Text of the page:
One of the most powerful legs in the country resides in Parker. It belongs to Issac Power, a senior at Ponderosa, who picked up football four years ago.

Now one of the best punters in the nation, he's bound for the U.S. Army All-American game.

"We never thought I'd get this far, of course," Power said recently. "It's been a struggle, and it's been a lot of time and effort, but it's been so worth it. So worth it."

Gateway Ponderosa football

(Jack Eberhard/

Power played soccer for 10 years, but gave it up just before high school. The summer before he became a freshman at Ponderosa, Power attended the school's football camp, where Marshall Ekhoff, a volunteer coach for the Mustangs, asked if anyone was interested in kicking.

"No one raised their hand, of course," Power said.

Ekhoff then asked if anyone had soccer experience. Power raised his hand. So that summer, he went out and practiced with the school's kickers and punters every Tuesday and Thursday, and each weekend.

"I kept kicking," he said. "It's weird. I guess it was natural. I just had a leg."

That first year, as a freshman, the right-legged Power was the varsity team's kickoff specialist. The next season, he wanted to do more than kick, so Power, who is 6-foot-2 and 180 pounds, lined up at receiver during summer camp.

"It was going good," he said. "I got tackled, I got trucked one time. It was awesome."

But, as he turned up-field during one route, Power's leg got caught in the turf and twisted. He tore his right ACL and missed his entire sophomore season. The recovery took eight months.

"I feel like it was for the best," Power said. "It changed everything, gave me a new perspective and made me more humble. I feel great and it doesn't bother me any more."

Power returned to run track as a sophomore, and worked his way back for his junior football season. He took over punting duties full time during the playoffs, and hasn't looked back.

This past summer has served as a springboard. Twice, he's was a semifinalist at the prestigious Chris Sailer Kicking Camps, and he was invited to Sailer's top-12 camp in Florida. Power is ranked as the No. 5 punter in the country for the Class of 2018.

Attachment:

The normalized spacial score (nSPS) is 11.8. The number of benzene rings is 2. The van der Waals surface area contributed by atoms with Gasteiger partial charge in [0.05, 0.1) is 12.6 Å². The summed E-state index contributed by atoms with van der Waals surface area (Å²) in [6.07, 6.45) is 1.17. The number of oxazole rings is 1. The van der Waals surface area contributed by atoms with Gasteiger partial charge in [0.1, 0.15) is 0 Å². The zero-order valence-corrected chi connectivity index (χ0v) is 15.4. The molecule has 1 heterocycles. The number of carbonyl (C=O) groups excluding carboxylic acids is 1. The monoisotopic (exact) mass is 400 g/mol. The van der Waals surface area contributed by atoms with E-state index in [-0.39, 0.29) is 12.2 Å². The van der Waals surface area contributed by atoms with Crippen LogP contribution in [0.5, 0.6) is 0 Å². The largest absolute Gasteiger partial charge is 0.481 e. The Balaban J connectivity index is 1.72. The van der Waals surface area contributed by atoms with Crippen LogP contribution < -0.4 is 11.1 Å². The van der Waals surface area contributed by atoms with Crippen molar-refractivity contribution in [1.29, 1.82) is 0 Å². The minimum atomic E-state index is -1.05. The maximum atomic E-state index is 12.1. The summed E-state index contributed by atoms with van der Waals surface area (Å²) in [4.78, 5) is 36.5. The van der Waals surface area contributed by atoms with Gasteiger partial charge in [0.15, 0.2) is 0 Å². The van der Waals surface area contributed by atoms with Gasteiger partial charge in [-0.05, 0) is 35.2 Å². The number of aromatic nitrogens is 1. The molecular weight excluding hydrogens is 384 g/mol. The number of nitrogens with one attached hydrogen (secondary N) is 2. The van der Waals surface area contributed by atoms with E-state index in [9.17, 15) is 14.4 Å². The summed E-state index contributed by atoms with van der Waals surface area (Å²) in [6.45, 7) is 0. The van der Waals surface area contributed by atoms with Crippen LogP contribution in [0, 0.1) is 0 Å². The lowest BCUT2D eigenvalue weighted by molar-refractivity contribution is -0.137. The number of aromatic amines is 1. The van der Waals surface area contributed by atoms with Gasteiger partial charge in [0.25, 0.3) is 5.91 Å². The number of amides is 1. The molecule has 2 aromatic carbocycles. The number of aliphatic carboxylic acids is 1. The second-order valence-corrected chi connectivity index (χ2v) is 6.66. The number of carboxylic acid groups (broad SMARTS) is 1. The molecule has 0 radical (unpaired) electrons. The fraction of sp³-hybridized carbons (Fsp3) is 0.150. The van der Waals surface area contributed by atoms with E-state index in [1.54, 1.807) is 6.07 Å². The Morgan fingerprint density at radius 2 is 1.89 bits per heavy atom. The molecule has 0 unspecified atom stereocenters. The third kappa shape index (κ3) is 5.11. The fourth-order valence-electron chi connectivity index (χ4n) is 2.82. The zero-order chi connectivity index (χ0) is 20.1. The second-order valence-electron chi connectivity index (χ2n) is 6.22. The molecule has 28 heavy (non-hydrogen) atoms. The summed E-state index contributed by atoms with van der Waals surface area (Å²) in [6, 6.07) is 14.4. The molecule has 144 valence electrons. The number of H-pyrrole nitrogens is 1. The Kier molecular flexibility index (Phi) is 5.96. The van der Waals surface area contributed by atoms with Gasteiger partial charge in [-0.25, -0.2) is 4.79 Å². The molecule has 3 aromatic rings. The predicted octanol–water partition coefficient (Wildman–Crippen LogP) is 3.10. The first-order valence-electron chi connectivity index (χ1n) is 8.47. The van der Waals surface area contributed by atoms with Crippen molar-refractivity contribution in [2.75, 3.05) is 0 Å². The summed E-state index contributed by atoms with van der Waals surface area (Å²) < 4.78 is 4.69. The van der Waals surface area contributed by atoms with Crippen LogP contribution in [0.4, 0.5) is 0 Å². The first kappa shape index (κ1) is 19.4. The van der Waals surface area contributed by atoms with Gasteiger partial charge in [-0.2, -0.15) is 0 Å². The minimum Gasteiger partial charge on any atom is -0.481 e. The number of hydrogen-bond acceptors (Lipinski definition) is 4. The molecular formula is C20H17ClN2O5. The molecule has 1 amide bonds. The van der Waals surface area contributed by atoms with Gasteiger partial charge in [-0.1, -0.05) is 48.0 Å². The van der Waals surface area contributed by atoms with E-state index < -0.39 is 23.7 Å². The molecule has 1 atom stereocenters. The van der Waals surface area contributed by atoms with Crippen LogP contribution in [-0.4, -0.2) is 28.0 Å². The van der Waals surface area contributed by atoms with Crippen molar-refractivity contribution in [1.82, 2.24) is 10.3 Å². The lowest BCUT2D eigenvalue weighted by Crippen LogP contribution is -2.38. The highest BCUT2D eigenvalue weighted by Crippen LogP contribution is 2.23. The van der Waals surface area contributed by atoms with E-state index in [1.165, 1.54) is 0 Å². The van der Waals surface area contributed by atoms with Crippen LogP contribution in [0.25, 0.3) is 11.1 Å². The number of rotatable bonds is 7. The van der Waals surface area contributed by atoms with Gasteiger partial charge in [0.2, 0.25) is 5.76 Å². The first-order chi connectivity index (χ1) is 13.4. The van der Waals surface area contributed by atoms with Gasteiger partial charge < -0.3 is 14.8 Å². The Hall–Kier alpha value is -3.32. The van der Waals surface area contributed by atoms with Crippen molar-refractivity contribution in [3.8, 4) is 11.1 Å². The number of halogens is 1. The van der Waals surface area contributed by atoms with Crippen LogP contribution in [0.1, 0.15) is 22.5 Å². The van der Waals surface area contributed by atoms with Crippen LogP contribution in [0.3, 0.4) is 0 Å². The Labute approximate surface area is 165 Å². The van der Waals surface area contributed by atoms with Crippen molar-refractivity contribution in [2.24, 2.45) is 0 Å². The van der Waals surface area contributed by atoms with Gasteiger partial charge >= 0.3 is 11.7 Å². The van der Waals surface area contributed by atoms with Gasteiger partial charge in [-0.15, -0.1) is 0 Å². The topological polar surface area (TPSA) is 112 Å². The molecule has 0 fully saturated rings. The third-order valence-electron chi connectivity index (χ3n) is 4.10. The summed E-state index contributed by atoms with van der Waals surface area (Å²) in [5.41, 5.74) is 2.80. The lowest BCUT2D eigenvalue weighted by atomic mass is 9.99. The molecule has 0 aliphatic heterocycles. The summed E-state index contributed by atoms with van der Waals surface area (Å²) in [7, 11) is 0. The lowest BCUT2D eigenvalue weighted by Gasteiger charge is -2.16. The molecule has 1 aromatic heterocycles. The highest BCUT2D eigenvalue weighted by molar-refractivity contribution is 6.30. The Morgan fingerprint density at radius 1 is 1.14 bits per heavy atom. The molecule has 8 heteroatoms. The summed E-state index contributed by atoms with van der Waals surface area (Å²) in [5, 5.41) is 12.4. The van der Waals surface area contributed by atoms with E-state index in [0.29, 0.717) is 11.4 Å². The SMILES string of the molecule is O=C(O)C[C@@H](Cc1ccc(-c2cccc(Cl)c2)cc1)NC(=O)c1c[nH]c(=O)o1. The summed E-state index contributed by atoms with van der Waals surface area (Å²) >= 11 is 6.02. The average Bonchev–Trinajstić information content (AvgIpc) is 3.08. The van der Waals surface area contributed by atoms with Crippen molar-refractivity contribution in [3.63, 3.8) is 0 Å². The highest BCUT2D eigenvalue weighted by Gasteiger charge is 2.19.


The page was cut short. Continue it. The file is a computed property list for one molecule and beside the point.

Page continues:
"It was interesting," Power said of his experience. "I met a lot of cool people."

He also put in a ton of extra work in the offseason, going as far as shoveling off Ponderosa's field with his dad in the winter to kick and punt. He's worked out with Matt Prater, the former Broncos kicker now with the Detroit Lions who lives nearby.

"The other guys will come (work out in the offseason) occasionally," Ekhoff said. "No one comes as often as him. He's earned this."

It has led to all kinds of recruiting attention. He took an unofficial visit to LSU, and also heard from USC and Alabama. CU and CSU have also been in touch.

"He has something special," said Ekhoff. "The ball just explodes off his foot."

This season, Power is handling all three aspects of the kicking game for the Mustangs: kickoffs, field goals/extra points, and punting.

He leads the state in touchbacks and kickoff yardage, even though he gives up a few kicks each game to younger players to ensure they get a taste of varsity action. Power is also second in the state in PATs, and is 4-of-6 on field goals with a long of 44.

He's also averaging 41.5 yards per punt, and has downed six kicks inside the 20. That last category is a bit deceiving given the fact that Ponderosa is now ranked No. 1 in Class 4A and doesn't exactly punt a whole lot, so Power has only attempted 13 punts through five games.

Ponderosa football Issac Power

(Ryan Casey/

When his team needed him earlier this season, he made a huge impact: Ponderosa punted five times in a season-opening win over Legend, and Power placed three of them inside the 20.

"Yeah," Ponderosa head coach Jaron Cohen said. "He's legit."

In a player review, Chris Sailer wrote that Power has "one of the strongest legs in the nation."

Power said his power comes from his flexibility.

"I can just drive my leg. I'm crazy flexible. Everyone thinks I'm weird," Power said. "It's just the drive and the leg speed and the flexibility. Everything just catapults that sucker up in the air."

That leg strength has allowed the Mustangs to take chances they wouldn't otherwise, given that any missed field goal attempt which goes past the goal line is a touchback per NFHS rules.

"We can just try a long one, and if worse comes to worse, it's just a touchback," Cohen said.

They tried a 61-yarder against Gateway that was just short. Power has hit a 67-yard field goal in practice. Coincidentally, that's the state record ā€” set by Legacy's Kip Smith on a free kick in 2009.

"If I was juiced up and I was ready to go, and I was getting hyped up by my teammates, in the right situation ā€” maybe?" Power said of taking a shot at the state record. "I feel like I've got the leg."

Then he looked at his head coach.

"It's OK to try," he said with a smile.

Power's future, though, likely lies in punting. And that's where his heart is, too.

"I just enjoy punting more than kicking," Power said. "When the ball's flying in the air, and it's in the air for five seconds and you see your guys running down, it's a great feeling. And it's an art, almost: punt it to the sideline, or punt it in the air. It all depends on the scenario, and that's what makes it fun."